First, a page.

Science Fair Project Encyclopedia
Martha Nussbaum (born Martha Craven on May 6, 1947) is an American philosopher, with a particular interest in ancient philosophy, law and ethics. She was born in New York, the daughter of George Craven, a Philadelphia lawyer, and Betty Warren, a homemaker. She studied theatre and classics at New York University (NYU) (BA 1969), gradually moving to philosophy while at Harvard (MA 1972; PhD 1975). This period also saw her marriage to Alan Nussbaum (divorced in 1987), conversion to Judaism, and the birth of her daughter Rachel.
During the 1980s Nussbaum began a collaboration with economist Amartya Sen on issues of development and ethics. With Sen, she promoted the "capability approach" to development, which views capabilities ("substantial freedoms", such as the ability to live to old age, engage in economic transactions, or participate in political activities) as the constitutive parts of development, and poverty as capability-deprivation. This contrasts with a common view that sees development purely in terms of GNP growth, and poverty purely as income-deprivation. It is also universalist, and therefore contrasts with relativist approaches to development. Much of the work is presented from an Aristotelian perspective.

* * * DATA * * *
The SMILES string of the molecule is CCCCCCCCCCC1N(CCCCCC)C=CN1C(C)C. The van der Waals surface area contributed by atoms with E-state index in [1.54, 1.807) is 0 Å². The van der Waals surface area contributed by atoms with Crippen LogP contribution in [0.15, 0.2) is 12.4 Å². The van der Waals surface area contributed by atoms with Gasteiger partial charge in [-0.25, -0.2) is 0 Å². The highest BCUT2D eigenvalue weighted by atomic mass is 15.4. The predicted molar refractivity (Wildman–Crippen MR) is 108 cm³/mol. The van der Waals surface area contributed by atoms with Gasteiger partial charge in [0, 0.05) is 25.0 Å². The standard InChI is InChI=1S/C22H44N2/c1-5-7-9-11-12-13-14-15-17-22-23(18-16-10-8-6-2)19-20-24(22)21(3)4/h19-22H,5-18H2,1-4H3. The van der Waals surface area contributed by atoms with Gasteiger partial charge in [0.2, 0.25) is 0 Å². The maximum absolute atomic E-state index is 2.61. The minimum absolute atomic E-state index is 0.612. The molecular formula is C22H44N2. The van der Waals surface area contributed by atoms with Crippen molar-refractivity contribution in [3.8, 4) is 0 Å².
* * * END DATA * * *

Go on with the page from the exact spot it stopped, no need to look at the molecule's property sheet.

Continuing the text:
Nussbaum has used the capability approach to reinterpret John Rawls's Theory of Justice. For her, Rawls's Liberty Principle is only meaningful if viewed in terms of substantial freedoms, i.e. real opportunities based on personal and social circumstance. Likewise, inequality in the Difference Principle has to be clarified in terms of capabilities.
- Aristotle's De Motu Animalium (1978)
- The Fragility of Goodness: Luck and Ethics in Greek Tragedy and Philosophy (1986)
- Love's Knowledge (1990)
- The Therapy of Desire (1994)
- Poetic Justice (1996)
- For Love of Country (1996)
- Cultivating Humanity: A Classical Defense of Reform in Liberal Education (1997)
- Sex and Social Justice (1998)
- Women and Human Development (2000)
- Upheavals of Thought: The Intelligence of Emotions (2001)
- Hiding From Humanity: Disgust, Shame, and the Law (2004)
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